Blood transfusions are an essential and safe part of modern medicine, but it wasn’t always that way. In medieval times, transfusions often caused terrible, fatal reactions. Then in 1901, Karl Landsteiner discovered blood types and that humans had four—A, B, AB and O. Because of this discovery, we now know that the secret to a safe blood transfusion is understanding how to mix and match them.
Why can people die if they receive the wrong type of blood? Blood type is determined by molecules called antigens that decorate the surface of a person’s red blood cells. There are three antigens that determine blood type: A, B and RhD. Those with A antigens on their red blood cells has blood type A, while those with B antigens on their red blood cells have blood type B. Those with both A and B antigens are blood type AB, and those with neither A nor B antigens have blood type O. Blood types are further divided into “+” or “-”, such as O+ and O-. The “+” sign means that the red blood cells also have the RhD antigen and “-“ means they do not.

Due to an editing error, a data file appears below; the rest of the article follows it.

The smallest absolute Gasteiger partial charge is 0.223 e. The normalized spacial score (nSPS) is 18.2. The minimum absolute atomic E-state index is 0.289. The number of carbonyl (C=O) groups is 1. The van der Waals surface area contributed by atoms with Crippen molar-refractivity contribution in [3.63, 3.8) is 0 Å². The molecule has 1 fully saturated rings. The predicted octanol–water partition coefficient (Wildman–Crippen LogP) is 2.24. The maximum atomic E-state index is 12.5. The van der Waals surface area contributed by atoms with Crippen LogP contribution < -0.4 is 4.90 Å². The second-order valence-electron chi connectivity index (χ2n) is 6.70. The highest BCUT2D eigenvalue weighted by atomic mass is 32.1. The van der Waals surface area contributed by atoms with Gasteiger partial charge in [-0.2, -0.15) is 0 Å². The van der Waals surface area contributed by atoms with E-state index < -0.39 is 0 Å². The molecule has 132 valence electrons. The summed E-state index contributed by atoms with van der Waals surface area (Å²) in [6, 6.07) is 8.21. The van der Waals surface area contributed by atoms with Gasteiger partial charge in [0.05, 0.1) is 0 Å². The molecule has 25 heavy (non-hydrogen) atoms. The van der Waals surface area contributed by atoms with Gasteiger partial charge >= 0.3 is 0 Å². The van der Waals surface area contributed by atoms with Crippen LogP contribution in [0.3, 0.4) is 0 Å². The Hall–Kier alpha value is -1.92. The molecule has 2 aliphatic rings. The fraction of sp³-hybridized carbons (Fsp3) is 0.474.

Blood also has proteins called antibodies that patrol for antigens that don’t belong. When the antibody sees such an antigen, it sets off a chain of reactions to kill the invader. For example, a person with blood type A will have antibodies that recognize B antigens as not belonging and will attack blood types B and AB. This reaction can be fatal. Matching blood types correctly, however, can get around the antibody reaction. Giving type A or O blood to a person with type A blood will not induce a reaction because neither A nor O blood have the B antigen. The “+” or “-“ also have to be matched. People with Rh- blood will have antibodies that attack Rh+ blood, so they can only donate to other Rh- individuals. People with Rh+ blood, though, can donate to both Rh- and Rh+ individuals.
Can you figure out the combinations? Check your answers with this infographic from the American Red Cross, and test your blood-matching knowledge with this transfusion game.
-Emily Johnson and Maggie Kuo
Emily Johnson, PhD, is an APS member and a former volunteer editor for the I Spy Physiology blog.
Maggie Kuo, PhD, is the former Communications and Social Media Coordinator for APS. Catch more of her writing in the Careers Section of Science Magazine.